The independent medical examination (IME) is something every worker who makes a claim for workers compensation must submit to. There may be more than one IME depending on the facts. The insurance company or employer must make the IME request in writing and adhere to strict protocols of notice in the letter. The IME notice letter must include the date, time, and place of the exam; the procedure for changing the date, time, and place; and the independent medical examiner's area of specialty. The notice must also explain the employee's rights to have a personal physician present at the exam (employees never utilize this option because of the expense), to request and receive copies of all reports generated from the exam, and to have a translator present if the employee has difficulty communicating in English. Wis. Stat. § 102.13(1). The injured worker cannot be required to travel more than 100 miles, as the crow flies, to participate in the examination unless (1) the ALJ determines that circumstances warrant the claimant's traveling a greater distance, or (2) the place where the claimant has been treated is more than 100 miles from where the claimant lives. Wis. Stat. § 102.13(4). Mileage expenses or transportation must be tendered in advance. Wis. Stat. § 102.13(1)(b). By departmental policy, expenses include wages lost as a result of the examination.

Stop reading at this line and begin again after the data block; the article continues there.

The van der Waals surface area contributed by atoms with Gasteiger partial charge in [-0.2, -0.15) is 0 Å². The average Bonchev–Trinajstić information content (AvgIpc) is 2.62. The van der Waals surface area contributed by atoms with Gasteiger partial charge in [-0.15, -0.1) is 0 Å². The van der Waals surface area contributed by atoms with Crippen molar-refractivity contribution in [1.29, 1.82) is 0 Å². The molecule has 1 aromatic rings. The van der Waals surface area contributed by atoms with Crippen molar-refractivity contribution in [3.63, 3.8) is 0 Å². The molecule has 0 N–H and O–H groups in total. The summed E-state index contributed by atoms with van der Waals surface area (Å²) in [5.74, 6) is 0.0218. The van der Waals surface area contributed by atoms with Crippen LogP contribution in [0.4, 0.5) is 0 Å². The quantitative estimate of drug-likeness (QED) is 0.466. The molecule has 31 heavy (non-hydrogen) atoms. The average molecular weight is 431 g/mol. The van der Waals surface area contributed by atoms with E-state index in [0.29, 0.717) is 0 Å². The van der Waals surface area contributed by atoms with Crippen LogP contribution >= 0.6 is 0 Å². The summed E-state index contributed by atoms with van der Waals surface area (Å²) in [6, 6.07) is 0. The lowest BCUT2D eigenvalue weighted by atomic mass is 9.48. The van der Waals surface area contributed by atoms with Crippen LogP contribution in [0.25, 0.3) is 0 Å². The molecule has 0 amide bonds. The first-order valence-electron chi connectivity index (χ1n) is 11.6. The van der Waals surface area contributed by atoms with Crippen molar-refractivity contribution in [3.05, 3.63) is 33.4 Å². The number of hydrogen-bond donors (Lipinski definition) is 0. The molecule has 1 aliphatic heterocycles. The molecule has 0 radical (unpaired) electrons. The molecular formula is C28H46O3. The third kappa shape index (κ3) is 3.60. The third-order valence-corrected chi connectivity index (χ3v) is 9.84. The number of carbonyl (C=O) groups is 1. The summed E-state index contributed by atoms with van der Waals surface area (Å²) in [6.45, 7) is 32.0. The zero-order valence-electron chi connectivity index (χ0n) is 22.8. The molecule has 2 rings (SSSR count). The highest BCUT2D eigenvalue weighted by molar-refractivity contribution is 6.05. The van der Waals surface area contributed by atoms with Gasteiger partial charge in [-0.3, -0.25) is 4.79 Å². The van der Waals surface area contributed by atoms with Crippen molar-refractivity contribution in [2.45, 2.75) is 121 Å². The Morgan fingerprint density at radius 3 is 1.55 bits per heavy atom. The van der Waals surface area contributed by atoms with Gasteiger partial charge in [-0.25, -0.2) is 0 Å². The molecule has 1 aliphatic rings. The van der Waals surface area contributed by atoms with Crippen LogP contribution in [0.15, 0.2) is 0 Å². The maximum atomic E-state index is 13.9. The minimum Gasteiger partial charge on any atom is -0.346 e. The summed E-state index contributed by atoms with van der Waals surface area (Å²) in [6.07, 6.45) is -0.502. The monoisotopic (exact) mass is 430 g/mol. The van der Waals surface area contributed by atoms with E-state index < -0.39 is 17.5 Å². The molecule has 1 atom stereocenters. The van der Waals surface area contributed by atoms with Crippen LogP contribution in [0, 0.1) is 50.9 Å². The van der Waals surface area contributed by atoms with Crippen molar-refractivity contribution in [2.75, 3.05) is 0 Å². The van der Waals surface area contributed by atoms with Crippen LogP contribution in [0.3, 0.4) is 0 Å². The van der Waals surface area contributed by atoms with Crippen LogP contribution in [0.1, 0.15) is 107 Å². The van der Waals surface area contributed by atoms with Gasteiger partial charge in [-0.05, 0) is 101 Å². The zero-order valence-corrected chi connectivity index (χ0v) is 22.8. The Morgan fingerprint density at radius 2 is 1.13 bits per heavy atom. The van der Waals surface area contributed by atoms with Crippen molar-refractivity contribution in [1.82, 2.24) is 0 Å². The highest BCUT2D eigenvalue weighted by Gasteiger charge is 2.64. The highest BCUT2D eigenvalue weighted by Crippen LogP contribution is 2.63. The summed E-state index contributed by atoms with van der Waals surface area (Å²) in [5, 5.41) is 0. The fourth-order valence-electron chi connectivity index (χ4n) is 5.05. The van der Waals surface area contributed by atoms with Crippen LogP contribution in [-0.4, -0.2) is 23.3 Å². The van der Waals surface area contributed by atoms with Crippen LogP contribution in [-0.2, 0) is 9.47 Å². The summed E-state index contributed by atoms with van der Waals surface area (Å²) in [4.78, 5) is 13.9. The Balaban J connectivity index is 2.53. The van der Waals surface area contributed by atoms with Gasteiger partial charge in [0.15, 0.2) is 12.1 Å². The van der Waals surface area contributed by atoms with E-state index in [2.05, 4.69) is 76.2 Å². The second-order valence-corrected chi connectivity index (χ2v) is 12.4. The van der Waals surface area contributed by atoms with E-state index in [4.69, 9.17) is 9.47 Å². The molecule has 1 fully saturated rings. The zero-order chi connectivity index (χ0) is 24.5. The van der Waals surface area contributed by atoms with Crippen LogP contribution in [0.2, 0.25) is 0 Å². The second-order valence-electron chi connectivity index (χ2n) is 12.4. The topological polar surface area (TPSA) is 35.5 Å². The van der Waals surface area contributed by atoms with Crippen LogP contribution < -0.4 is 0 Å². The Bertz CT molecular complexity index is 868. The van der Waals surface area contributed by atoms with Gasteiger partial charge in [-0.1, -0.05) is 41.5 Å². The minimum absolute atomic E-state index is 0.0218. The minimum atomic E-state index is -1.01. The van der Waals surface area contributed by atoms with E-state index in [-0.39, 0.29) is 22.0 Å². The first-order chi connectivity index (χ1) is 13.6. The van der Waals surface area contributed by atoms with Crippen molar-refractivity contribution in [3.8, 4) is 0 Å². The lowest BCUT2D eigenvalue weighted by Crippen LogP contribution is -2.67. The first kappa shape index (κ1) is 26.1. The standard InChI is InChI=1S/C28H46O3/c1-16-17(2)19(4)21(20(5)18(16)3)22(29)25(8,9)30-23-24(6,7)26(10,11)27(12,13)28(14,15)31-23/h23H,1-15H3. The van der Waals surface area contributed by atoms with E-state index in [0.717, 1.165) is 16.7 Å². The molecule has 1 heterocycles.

In Wisconsin an independent medical examination of the injured worker can be requested by an employer or its workers compensation insurance company after the employee makes a workers compensation claim. There can be more than one exam but generally only once IME doctor for each claimed body part injured. Wis. Stat. Sec. 102.13(1). The travel to an IME appointment is usually limited to 100 miles and the insurance company must provide transportation or reimburse for mileage. Wis. Stat. Sec. 102.13(4). They must also pay TTD for any lost wages as a result of the IME appointment. The injured worker and his or her attorney should view IME appointments carefully. Insurance companies do have the injured claimants followed to and from the appointment to record on video how the injured worker is moving around and to verify that they can sit in a car for certain lengths of time, especially if the treating doctor has limited sitting or driving restrictions in place.
An independent medical examination has been scheduled by my workers compensation insurance adjuster. What do I need to know about the workers compensation independent medical examination? Do I prepare for the workers comp IME? Will the IME doctor ask me questions? Is the IME doctor a real second opinion?